found at wired.com
Google is set to become your new phone company, perhaps reducing your phone bill to zilch in the process.
Google has reportedly spent $30 million to buy Gizmo5, an online phone company. The service is akin to Skype — but based on open protocols and with a lot fewer users.
Gizmo5’s founder Michael Robertson, a brash serial entrepreneur, would only say that he could not comment on rumors when asked by Wired.com about a story TechCrunch ran Monday reporting the acquisition.
Google ignored a request for comment from Wired.com about the reported acquisition.
It’s a potent recipe — take Gizmo5’s open standards-based online calling system. Add to it the new ability to route calls on Google’s massive network of cheap fiber. Toss in Google Voice’s free phone number, which will ring your mobile phone, your home phone and your Gizmo5 client on your laptop.
Meanwhile you can use Gizmo5 to make ultracheap outgoing calls to domestic and international phone numbers, and free calls to Skype, Google Talk, Yahoo and AIM users. You could make and receive calls that bypass the per-minute billing on your smartphone.
Then layer on deluxe phone services like free SMS, voicemail transcription, customized call routing, free conference calls and voicemails sent as recordings to your e-mail account, and you have a phone service that competes with Skype, landlines and the internet telephone offerings from Vonage and cable companies.
That’s not just pie in-the-sky dreaming.
Ask longtime VOIP watcher and consultant Andy Abramson, who introduced the idea of integrating Gizmo5 and Grand Central (now Google Voice), long before Google bought either.
“Google is now the the uncommon carrier,” Abramson said, punning on the iconic 7-UP commercials and the phrase “common carrier.” That refers to phone companies that operate on the traditional publicly switched network — a status that gives them benefits and obligations.
“If AT&T is Coca-Cola, Google is now 7-UP,” Abramson added.
“All of a sudden you have something that offers more than Skype,” Abramson said, saying the combo could now put Google in competition with phone and cable companies, IP telephony companies and Vonage. “But now you can do everything with Google and pay nothing and have a platform where engineers can build new things.”
In fact, Gizmo5 offered a rogue version of that service for $6 a month until last week.
On November 2, Gizmo5 abruptly canceled the two-month old “residential service,” (.pdf) which paired the free phone number available through Google Voice with Gizmo’s internet calling service to provide the equivalent of a home-phone replacement like Vonage.
Now, that service has been wiped off the internet and, more intriguingly, Google’s cache of the page disappeared the day after the acquisition was reported. (Note, this could through actions of either or both Google and Gizmo5.)
For $6 a month, Gizmo5 residential users got 300 minutes a month of outbound calling anywhere in the United States, unlimited incoming calls on their home computers or even home phones (using a broadband-to-phone network conversion box) and E911 service (which means 911 calls work like landlines calls do once you register your home address).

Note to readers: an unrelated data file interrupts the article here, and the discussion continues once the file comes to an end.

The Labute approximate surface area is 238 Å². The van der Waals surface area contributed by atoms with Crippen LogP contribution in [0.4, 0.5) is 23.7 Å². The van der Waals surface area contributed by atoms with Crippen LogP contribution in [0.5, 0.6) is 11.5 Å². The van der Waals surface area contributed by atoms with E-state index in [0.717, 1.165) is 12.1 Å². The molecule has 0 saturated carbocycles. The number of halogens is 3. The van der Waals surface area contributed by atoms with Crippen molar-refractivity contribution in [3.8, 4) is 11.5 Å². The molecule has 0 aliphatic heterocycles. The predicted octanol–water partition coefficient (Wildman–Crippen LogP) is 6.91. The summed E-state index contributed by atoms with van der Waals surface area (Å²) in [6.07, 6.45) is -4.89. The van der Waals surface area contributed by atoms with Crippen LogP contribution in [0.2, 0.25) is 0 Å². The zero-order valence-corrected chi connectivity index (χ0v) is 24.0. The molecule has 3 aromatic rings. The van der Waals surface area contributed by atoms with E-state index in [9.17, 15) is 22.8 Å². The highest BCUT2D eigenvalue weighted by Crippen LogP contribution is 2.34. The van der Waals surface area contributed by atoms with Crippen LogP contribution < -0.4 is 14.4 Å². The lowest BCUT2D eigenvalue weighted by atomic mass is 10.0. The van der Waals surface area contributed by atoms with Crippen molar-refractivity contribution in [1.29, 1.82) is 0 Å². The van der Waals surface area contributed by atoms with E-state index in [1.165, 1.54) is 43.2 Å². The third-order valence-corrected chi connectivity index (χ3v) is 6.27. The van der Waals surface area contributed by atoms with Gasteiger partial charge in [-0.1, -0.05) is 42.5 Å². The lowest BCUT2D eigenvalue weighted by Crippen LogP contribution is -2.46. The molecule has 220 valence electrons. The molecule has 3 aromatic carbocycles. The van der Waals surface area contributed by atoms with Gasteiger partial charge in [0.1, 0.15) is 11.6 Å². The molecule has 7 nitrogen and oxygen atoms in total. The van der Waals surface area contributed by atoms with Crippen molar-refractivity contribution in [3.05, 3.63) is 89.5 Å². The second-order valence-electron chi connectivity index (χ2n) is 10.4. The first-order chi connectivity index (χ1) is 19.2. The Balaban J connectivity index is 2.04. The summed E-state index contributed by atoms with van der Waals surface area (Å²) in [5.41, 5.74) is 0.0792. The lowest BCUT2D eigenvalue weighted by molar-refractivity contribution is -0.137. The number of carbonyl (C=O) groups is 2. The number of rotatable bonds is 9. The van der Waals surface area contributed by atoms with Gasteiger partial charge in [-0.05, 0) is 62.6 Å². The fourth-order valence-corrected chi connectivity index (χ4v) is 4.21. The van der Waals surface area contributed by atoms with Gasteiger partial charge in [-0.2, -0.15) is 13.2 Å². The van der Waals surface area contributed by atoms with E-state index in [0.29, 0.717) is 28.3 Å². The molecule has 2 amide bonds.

It’s not too surprising that offer got taken down.
For one Google is already trying to steer clear of U.S. regulators by making it clear that Google Voice isn’t a replacement for a home phone since you have to have phone service from some other company to use it. You can forward calls from a Google Voice number to your Gizmo5 number, but you must have a mobile or landline number as well.
Google doesn’t say it but clearly it hopes that restriction will keep the service from incurring the common carrier obligations attached to the regular phone system (PSTN), and the 911 and wiretapping requirements that apply to internet telephony and to traditional copper wire phones.
AT&T has already tried to sic federal regulators on Google Voice because Google is blocking outgoing calls to a handful of shady calling services — mostly free conference-calling services that exploit federal rules that let rural phone companies charge high fees to connect calls to rural areas.
AT&T itself has sued similar services that play this arbitrage game, and complaining to the feds may have only brought more attention to an issue the FCC has procrastinating fixing for too long.
Gizmo5 will also help save Google money on phone-call termination fees as users start to use computer-based clients to connect to Google Voice. That would allow Google to recoup the purchase price of $30 million in little time, if only it saves even a few dollars per user per year.
Google also gets Michael Robertson, a troublemaker with technical chops. Robertson made millions from MP3.com in the dot-com boom, despite drawing lawsuits from major record labels for creating innovative services. He was later sued by Microsoft for his startup Lindows, which made Linux installations for cheap PCs. And his current music venture, MP3tunes.com, is being sued by EMI.
Though still in invite-only mode, Google Voice has about 580,000 active users and nearly 1.5 million registered users, according to a Google filing with the FCC.
If you are interested in the combination, you might want to sign up for Gizmo5 before the acquisition is formally announced, since Google often freezes new registrations at companies it acquires until it figures out how to integrate the technology.